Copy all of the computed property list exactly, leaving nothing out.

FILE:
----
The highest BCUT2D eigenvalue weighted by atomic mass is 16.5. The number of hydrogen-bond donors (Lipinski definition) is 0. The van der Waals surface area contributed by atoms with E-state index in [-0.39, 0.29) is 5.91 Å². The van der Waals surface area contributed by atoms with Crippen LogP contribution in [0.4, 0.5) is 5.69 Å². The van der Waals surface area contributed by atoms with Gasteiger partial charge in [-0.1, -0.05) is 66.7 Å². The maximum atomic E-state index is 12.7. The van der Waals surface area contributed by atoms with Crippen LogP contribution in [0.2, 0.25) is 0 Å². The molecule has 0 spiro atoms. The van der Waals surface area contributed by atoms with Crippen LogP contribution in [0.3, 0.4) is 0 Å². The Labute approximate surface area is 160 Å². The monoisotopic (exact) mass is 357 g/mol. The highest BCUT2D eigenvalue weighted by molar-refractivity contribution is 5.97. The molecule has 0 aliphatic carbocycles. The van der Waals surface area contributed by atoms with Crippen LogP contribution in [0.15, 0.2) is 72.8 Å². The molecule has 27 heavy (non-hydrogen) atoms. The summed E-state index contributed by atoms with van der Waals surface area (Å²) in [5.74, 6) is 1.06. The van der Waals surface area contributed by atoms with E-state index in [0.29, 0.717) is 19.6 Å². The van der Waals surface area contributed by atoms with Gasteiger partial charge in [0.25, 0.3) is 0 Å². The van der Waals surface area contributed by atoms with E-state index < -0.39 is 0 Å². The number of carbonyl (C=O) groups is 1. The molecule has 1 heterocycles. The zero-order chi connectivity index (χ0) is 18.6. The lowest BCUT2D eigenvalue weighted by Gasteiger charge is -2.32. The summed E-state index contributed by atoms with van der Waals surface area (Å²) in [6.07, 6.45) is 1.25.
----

The highest BCUT2D eigenvalue weighted by atomic mass is 16.5. The number of hydrogen-bond donors (Lipinski definition) is 0. The van der Waals surface area contributed by atoms with E-state index in [-0.39, 0.29) is 5.91 Å². The van der Waals surface area contributed by atoms with Crippen LogP contribution in [0.4, 0.5) is 5.69 Å². The van der Waals surface area contributed by atoms with Gasteiger partial charge in [-0.1, -0.05) is 66.7 Å². The maximum atomic E-state index is 12.7. The van der Waals surface area contributed by atoms with Crippen LogP contribution in [0.2, 0.25) is 0 Å². The molecule has 0 spiro atoms. The van der Waals surface area contributed by atoms with Crippen LogP contribution in [0.3, 0.4) is 0 Å². The Labute approximate surface area is 160 Å². The monoisotopic (exact) mass is 357 g/mol. The highest BCUT2D eigenvalue weighted by molar-refractivity contribution is 5.97. The molecule has 0 aliphatic carbocycles. The van der Waals surface area contributed by atoms with Crippen LogP contribution in [0.15, 0.2) is 72.8 Å². The molecule has 27 heavy (non-hydrogen) atoms. The summed E-state index contributed by atoms with van der Waals surface area (Å²) in [5.74, 6) is 1.06. The van der Waals surface area contributed by atoms with E-state index in [0.29, 0.717) is 19.6 Å². The van der Waals surface area contributed by atoms with Gasteiger partial charge in [0.25, 0.3) is 0 Å². The van der Waals surface area contributed by atoms with E-state index < -0.39 is 0 Å². The number of carbonyl (C=O) groups is 1. The molecule has 1 heterocycles. The zero-order chi connectivity index (χ0) is 18.6. The lowest BCUT2D eigenvalue weighted by Gasteiger charge is -2.32. The summed E-state index contributed by atoms with van der Waals surface area (Å²) in [6.07, 6.45) is 1.25.